37. Cast Iron Plant

The Cast Iron Plant reportedly got its name from being robust, sturdy, and able to withstand the heat of neglect and poor treatment. Aspidistra elatior, an extremely hardy plant native to Japan, is an ideal house plant for beginners who want something low-maintenance but rich, full foliage that looks like it takes much work. The broad, dark green leaves evoke the harder to care for Dracena genus for a fraction of the effort. They can grow huge and lush as container plants, making them ideal for filling an empty corner or as sentinels for a large doorway or hearth.

Photo Credit: Gardening Know How

Despite its growing popularity, the Cast Iron Plant isn’t offered by many of the significant nurseries like Costa Farms, so it can be difficult to find in some regions of the country, especially the Midwest. Due to this scarcity, it is also considerably more expensive than many other plants on the list at house plant stores, although nowhere near as expensive as some of the more collectible philodendrons and hoyas. Cast Iron plants can be grown outdoors in similar conditions to Hostas for much of the country, being hardy to USDA Zone 6. Buying it from an outdoor plant source may be your best bet!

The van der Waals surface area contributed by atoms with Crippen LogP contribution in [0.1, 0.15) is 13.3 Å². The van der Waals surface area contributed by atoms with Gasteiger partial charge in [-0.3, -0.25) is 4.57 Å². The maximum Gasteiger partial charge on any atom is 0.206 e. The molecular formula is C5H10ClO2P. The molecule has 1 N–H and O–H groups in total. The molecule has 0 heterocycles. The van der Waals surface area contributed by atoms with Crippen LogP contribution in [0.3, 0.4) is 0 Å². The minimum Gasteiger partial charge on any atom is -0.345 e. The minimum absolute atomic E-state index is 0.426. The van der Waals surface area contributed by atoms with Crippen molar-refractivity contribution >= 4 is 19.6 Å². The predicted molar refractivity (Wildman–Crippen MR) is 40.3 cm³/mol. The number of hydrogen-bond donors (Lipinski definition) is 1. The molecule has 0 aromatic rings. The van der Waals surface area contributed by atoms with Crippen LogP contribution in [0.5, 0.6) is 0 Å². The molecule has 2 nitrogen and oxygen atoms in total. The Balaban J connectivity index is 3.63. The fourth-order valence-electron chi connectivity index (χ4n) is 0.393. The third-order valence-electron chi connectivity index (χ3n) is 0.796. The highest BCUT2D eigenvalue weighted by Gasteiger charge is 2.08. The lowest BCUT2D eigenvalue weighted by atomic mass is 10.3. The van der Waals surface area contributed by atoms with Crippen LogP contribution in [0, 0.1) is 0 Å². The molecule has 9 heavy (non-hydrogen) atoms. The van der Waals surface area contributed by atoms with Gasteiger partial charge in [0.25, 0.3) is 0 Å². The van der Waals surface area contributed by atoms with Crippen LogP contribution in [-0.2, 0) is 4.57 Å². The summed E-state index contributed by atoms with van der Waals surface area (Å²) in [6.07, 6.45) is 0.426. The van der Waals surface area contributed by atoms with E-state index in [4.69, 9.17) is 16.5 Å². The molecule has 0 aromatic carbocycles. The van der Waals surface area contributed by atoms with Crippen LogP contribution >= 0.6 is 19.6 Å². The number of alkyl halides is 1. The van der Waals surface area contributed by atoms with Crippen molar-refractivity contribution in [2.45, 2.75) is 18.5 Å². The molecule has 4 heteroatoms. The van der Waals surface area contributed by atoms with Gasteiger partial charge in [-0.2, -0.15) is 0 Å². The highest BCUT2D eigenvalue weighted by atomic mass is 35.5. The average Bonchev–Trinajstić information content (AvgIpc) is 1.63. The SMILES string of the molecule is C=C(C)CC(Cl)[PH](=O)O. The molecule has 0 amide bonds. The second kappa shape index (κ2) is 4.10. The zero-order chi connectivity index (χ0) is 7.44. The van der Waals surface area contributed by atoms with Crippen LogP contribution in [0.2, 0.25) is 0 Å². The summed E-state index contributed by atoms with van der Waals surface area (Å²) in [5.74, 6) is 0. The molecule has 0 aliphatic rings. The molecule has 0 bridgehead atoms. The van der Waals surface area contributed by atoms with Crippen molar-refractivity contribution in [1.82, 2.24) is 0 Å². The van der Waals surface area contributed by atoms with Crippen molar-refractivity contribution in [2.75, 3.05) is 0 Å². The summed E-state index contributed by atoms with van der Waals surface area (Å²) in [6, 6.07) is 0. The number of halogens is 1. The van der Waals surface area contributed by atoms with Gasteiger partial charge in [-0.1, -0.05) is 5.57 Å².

This plant has the most incredible pattern on its leaves and will be a showstopper inside your house. Photo Credit: Silive

36. Zebra Plant

Upon first glance, almost everyone assumes the Zebra Plant is a kind of aloe. They look incredibly similar to the untrained eye. However, while the aloe genus contains laxatives unsafe for children and pets, the Haworthia fasciata and other closely related species are non-toxic. They do not grow sharp enough spines to endanger children or pets, although they are stiff enough to leave a mild scratch for the unwary. A striking succulent, the Zebra Plant loves well-drained soil and prefers smaller pots until well established. Unlike many succulents that tend to grow outward, some Zebra Plant subspecies tend to grow vertically, making them eye-catching centerpieces on a desk or shelf.